Because such a massive chunk of change would likely preclude a trade to any organization, the MLB Players Association has agreed to dump the clause from Sosa's contract – a different scenario than the Alex Rodriguez trade last winter, since Rodriguez and the Boston Red Sox were attempting to discount guaranteed money from the shortstop's 10-year deal with the Texas Rangers.
The Mets are said to be ready to trade Chicago native Cliff Floyd, who has two years remaining at $13 million, to the Cubs in exchange for Sosa.
However -- assuming the MLBPA allows Sosa to drop his option, as expected -- that still leaves $4 million of a difference between the salary owed to Floyd and that of Sosa, who will make $17 million for the 2005 season. The Mets have said that they will not take on additional payroll to accept Sosa, so the Cubs may need to take on the difference.
The question, which was assuredly raised by executives at Monday's meetings, is would the Mets be receiving a star in decline? In 2004, Sosa posted his lowest batting average since 1997, hitting .253 with 35 homers and 80 RBI while displaying a physique that shrunk noticeably from his power-hitting glory days of the late 1990s.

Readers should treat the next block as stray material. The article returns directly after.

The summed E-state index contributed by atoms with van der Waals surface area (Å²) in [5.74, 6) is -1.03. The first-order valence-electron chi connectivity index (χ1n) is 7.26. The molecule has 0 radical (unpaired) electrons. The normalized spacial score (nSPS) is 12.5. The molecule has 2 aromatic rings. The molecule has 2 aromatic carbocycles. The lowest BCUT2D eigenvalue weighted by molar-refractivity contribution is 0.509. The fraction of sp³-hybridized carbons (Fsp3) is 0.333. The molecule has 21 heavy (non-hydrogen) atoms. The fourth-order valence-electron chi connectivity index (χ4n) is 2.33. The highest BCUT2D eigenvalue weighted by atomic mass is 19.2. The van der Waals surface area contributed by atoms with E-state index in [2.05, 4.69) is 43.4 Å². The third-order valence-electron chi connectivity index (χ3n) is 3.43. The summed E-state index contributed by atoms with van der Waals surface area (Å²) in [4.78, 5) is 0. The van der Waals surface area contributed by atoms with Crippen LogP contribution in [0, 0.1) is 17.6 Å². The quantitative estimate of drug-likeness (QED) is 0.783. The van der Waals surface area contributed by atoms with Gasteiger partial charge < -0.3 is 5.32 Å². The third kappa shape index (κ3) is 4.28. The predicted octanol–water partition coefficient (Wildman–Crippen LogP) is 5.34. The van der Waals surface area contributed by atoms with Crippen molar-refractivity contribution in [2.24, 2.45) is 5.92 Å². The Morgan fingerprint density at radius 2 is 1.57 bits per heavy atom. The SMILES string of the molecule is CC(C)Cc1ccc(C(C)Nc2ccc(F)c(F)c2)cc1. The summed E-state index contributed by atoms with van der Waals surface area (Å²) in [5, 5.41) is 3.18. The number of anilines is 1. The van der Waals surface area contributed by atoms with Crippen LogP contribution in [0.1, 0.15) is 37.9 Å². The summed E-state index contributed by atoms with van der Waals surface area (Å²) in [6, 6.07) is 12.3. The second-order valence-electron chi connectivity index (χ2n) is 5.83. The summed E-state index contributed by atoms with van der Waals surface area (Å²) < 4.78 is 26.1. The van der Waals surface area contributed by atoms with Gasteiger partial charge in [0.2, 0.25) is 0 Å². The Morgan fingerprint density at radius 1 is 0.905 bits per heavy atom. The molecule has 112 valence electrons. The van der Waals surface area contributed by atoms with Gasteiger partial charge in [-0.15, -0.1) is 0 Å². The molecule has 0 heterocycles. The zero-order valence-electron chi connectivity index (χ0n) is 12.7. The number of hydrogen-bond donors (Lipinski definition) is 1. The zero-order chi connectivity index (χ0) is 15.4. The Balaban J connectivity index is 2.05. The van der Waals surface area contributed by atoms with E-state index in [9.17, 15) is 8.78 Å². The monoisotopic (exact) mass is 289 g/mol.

Sosa also proved moody, walking out on the Cubs' final game of the regular season on Oct. 3 and complaining about a perceived lack of support from manager Dusty Baker.
However, Sosa's statistics still trumped the numbers produced by any player on the 2004 Mets. His marketing potential in New York would also prove far greater than any player on the roster, including star Mike Piazza -- the subject of recent trade rumors himself.
Lowe and behold
The Mets have informed Derek Lowe's agent, Scott Boras, that the team has interest in the sinker-baller, according to the New York Post.
Fresh off of Boston's miracle run to the world championship, Lowe could prove to be a good fit if the right-hander wound up at Shea Stadium – a ground ball pitcher in what is widely regarded as a tough offensive park.
However, Lowe won't come cheap, especially in light of his postseason heroics. During the regular season, Lowe went 14-12 with a 5.42 ERA in 33 starts, but he earned his true mettle in October: Lowe came out of the bullpen in Game 3 of the Division Series against the Angels to earn the series-clinching victory, and then – pitching on two days rest – held the Yankees to one run on one hit through six innings in Game 7 of the Championship Series.